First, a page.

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July 5, 2007 / cdsmith

Find the Bug

Here’s a pretty tricky bug I hunted down yesterday, with the help of oerjan on #haskell.  If you weren’t there to see, it’s a lot of fun.  Here’s the code:

foo n = product [24 - n .. 23] `div` product [1 .. n]
bar n = length (takeWhile ((< 1000000) . foo) [1 .. n])
baz n = if bar n == n then n else bar n

And here’s the result:

cdsmith@devtools:~/haskell/projects$ ghci Strange.hs
GHCi, version 6.7.20070703:  :? for help
[1 of 1] Compiling Main             ( Strange.hs, interpreted )
Ok, modules loaded: Main.
*Main> bar 10
*Main> baz 10

The question: Why does bar 10 evaluate to something different from baz 10?  By looking at the definition of baz, you might convince yourself that baz and bar do the same thing.  Apparently not.

Scroll down for the answer.
























The problem is numeric overflow.  The standard library length function has a result type of Int.  The intermediate result in foo is too large to fit in the data type Int.  The bar function has type forall a. Integral a => a -> Int.  When calling bar directly, this isn’t a problem because the argument defaults to type Integer and foo is evaluated entirely in arbitrary precision numbers.  However, when baz is evaluated, there is a comparison bar n == n, so the result of bar must have the same type as its argument.  The result is known to be Int because the return type of bar is not polymorphic.  So the argument n must also be of type Int.  Then foo's inferred type is Int -> Int, which causes the overflow.

All clear now?

If one wanted to take a lesson from this, it would be one of the following:

  • Be careful with types.
  • General purpose functions like length shouldn’t use dangerous types like Int.
  • Int should be made less dangerous by throwing an exception on overflow.

Let’s take a poll: which lesson do you draw from it?  Post in the comments.


Leave a Comment
  1. sigfpe / Jul 5 2007 3:57 pm

    When ghci responds with simply ’10’ it hasn’t really given you a full answer as it hasn’t told you the type of the result. Seems to me it ought to also print out the type.

  2. Brent / Jul 5 2007 4:49 pm

    I’m always wary of letting the compiler infer numeric types for me, since (as you found) it can screw around with the semantics. You may not be the sort to put type annotations on every top-level declaration, but I think this code is a great argument for doing so — at the very least it forces you to think about what you want, and at best the type checker will often catch this sort of thing for you. Adding type annotations to the above code, one quickly runs into type errors — unless you make everything Int -> Int, which should (hopefully) give pause when doing something with (e.g.) large products.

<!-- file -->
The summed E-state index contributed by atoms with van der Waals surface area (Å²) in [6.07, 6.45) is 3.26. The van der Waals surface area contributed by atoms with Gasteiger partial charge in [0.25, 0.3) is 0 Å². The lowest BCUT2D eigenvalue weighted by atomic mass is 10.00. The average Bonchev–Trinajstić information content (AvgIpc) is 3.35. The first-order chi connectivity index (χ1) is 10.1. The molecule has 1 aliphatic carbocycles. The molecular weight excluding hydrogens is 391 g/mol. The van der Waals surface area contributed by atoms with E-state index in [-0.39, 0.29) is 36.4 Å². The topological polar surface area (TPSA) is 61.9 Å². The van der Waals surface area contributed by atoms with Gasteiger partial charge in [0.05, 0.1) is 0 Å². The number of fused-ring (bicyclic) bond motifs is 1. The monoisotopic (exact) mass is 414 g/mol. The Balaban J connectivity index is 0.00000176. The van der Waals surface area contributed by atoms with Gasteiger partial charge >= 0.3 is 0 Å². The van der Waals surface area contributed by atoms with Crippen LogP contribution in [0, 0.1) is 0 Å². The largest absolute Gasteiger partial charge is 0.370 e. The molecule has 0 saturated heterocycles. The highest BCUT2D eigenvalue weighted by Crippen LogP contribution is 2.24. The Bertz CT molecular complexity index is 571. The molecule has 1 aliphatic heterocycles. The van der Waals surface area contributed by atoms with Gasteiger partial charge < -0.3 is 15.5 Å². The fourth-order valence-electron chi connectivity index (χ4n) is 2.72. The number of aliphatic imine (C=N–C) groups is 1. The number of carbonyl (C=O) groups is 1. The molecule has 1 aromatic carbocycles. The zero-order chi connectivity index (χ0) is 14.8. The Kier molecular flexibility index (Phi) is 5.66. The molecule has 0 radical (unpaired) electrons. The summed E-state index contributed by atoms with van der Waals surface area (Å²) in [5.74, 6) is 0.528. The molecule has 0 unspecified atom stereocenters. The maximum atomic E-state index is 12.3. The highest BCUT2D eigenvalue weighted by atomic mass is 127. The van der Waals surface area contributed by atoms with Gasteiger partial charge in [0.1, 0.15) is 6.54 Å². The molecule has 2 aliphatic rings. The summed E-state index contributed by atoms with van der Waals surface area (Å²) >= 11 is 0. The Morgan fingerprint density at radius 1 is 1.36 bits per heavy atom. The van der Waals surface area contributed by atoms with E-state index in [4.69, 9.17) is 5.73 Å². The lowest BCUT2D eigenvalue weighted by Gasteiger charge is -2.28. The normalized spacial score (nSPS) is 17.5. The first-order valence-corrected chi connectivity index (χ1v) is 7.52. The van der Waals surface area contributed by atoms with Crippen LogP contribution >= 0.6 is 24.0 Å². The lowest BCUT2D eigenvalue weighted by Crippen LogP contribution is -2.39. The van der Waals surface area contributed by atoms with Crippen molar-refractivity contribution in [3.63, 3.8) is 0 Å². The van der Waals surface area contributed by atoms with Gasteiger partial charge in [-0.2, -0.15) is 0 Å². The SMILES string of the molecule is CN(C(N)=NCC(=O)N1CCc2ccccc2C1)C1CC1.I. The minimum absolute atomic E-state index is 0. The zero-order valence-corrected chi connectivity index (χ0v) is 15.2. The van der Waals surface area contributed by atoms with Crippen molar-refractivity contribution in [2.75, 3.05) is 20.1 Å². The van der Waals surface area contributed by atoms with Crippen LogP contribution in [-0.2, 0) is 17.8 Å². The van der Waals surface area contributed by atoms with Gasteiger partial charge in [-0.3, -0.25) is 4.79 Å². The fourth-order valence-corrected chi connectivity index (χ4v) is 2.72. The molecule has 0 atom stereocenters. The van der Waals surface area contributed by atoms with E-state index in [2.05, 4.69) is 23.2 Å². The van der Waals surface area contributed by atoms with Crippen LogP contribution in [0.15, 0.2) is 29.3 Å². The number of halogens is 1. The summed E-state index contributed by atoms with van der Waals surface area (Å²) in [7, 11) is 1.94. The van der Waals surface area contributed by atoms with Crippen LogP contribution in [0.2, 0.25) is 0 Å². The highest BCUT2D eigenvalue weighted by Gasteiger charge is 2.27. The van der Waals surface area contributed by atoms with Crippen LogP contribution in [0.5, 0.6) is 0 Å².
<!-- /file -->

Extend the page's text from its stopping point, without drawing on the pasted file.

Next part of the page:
3. Koray / Jul 5 2007 8:06 pm

    Also see Data.List.genericLength.

  4. augustss / Jul 6 2007 2:47 am

    The mistake was made in the Haskell 1.0 to 1.1 changes. The length function used to have the type genericLength does.

  5. Anonymous / Jul 6 2007 5:21 am

    I strongly claim that there is no need to change the ‘length’ function. To get a ‘length’ result that would overflow Int you would need to fully traverse a list (i.e. the Haskell singly linked list) with more than 2 billion elements.

    Essentially no one should be applying ‘length’ to such a long list, and there is ‘genericLength’ that covers this (and all other Integral) cases for the few people who do it.

    The problem here is that ‘foo’ computes something up to 23! which is much bigger than Int’s 2^31. And he did not specify ‘Integer’ and he did not change the ‘default (Int,Integer)’ behavior (note that he is also using the interactive GHCI system). If I want to use numbers and not worry about defaulting then I put ‘default ()’ in the file.

    As for an overflow checking Int, you could make a newtype that checked overflow. You could even make a type

    data CheckedInt = I Int | Overflow | Underflow | DivideByZero | ….

    and use it instead.

  6. cdsmith / Jul 6 2007 8:01 am

    Hmm. If there’s one thing this example makes clear, it’s that the implications of defining length with type ([a] -> Int) go far beyond the range of values that will ever be returned by length. They also have to do with what you might want to do with the result of length, and the types of the other values in those computations. The simple fact that Int will never overflow its specified range is not enough to establish that Int is the correct type.

    I’m sure there were reasons for the choice not to do length = genericLength; but they will have to do with performance. Absent the desire for performance optimizations, I have a hard time seeing why Int would be considered the “right” choice for length, as compared to (Integral a) => a. Ah well, everyone makes trade-offs.

    No one’s yet taken up my favorite answer, which is that there’s something wrong with the Int type. The combination of (a) not defining the size of Int, and (b) permitting wrap-on-overflow basically means that the behavior of Int is undefined in certain cases. Unchecked overflow for types like Int32 and Word32 would be quite justifiable; but IMO unchecked overflow for Int is just plain wrong.

  7. Pozorvlak / Jul 9 2007 9:30 am

    Well, here are the lessons I took from it:Like, whoa! Type inference can actually cause bugs? Dude. I thought it was meant to prevent them…
    Maybe one should start by using an algorithm that’s less likely to overflow :-)
    I’m generally not in favour of arithmetic throwing exceptions, but that’s largely down to my time spent doing scientific numeric stuff, where exceptions were a major pain. And Int has no equivalent of Infinity, so maybe that’s the least bad option.

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